updated 4/7/2010 1:45:12 PM ET 2010-04-07T17:45:12

Weeks after a tsunami destroyed their livelihoods, some of Chile's struggling independent fishermen are offering boat tours of the devastation.

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Sergio Rodriguez, a boat captain in the port city of Talcahuano, 300 miles (500 kilometers) south of the capital, Santiago, found tourists were eager to pay $3 for half-hour boat trips around the battered bay.

The idea began as "a semi-sarcastic way of inviting people for a cruise and showing them what has happened," Rodriguez told the local news program 24 Horas on Wednesday. In the past two weeks, he has sold more than 600 tickets for his half-dozen daily tours.

Some neighbors expressed dismay at how he turned tragedy into opportunity.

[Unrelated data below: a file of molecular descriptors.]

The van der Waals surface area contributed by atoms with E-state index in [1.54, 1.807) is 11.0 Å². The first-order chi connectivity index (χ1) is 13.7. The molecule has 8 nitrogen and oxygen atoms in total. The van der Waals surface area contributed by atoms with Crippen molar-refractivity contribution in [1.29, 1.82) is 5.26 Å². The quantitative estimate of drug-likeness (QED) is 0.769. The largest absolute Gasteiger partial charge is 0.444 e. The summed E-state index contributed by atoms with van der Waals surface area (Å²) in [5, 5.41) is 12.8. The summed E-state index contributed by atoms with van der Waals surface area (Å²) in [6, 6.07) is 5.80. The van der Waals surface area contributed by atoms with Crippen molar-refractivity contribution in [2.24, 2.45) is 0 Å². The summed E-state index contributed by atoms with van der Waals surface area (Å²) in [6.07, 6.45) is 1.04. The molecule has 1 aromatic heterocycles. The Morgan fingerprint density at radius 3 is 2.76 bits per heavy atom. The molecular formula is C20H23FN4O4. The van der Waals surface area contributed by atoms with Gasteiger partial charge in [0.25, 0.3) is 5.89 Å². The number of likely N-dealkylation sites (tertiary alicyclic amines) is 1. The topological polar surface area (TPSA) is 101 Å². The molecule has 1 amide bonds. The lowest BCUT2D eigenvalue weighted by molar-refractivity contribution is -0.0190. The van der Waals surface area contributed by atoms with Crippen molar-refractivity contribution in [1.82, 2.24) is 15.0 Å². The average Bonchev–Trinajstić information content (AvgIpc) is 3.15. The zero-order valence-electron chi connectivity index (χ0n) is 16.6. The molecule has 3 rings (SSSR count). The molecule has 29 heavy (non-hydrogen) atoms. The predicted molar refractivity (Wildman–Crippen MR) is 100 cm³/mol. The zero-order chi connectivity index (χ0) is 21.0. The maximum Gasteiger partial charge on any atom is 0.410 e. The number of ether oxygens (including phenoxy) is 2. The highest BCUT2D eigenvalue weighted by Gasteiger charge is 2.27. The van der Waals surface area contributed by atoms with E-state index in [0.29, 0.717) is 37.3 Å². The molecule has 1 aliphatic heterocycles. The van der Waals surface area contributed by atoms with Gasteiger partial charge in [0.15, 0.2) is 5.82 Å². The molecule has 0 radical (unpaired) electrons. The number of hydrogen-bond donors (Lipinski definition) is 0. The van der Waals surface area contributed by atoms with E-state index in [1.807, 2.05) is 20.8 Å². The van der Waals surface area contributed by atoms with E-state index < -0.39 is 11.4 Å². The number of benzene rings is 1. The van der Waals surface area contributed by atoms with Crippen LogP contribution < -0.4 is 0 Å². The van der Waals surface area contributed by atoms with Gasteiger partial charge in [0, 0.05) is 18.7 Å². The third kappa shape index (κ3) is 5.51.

"I don't like to see people taking photos or anything, because it hurts me to see Talcahuano this way," said one woman not identified by 24 Horas.

For thousands of out-of-work fishermen, though, there are few other opportunities to earn a living.

Port authorities have only just begun to lift dozens of stranded fishing boats out of the streets and return the 50-ton vessels to the sea.

An estimated 1,000 small-scale fishing boats were destroyed when the tsunami slammed them against the coastline after the Feb. 27 earthquake.

Those that remained intact have struggled to unload their catch given the devastation of the area's piers and processing facilities.

Rodriguez says boat tours are his best chance to "keep some cash in Talcahuano."

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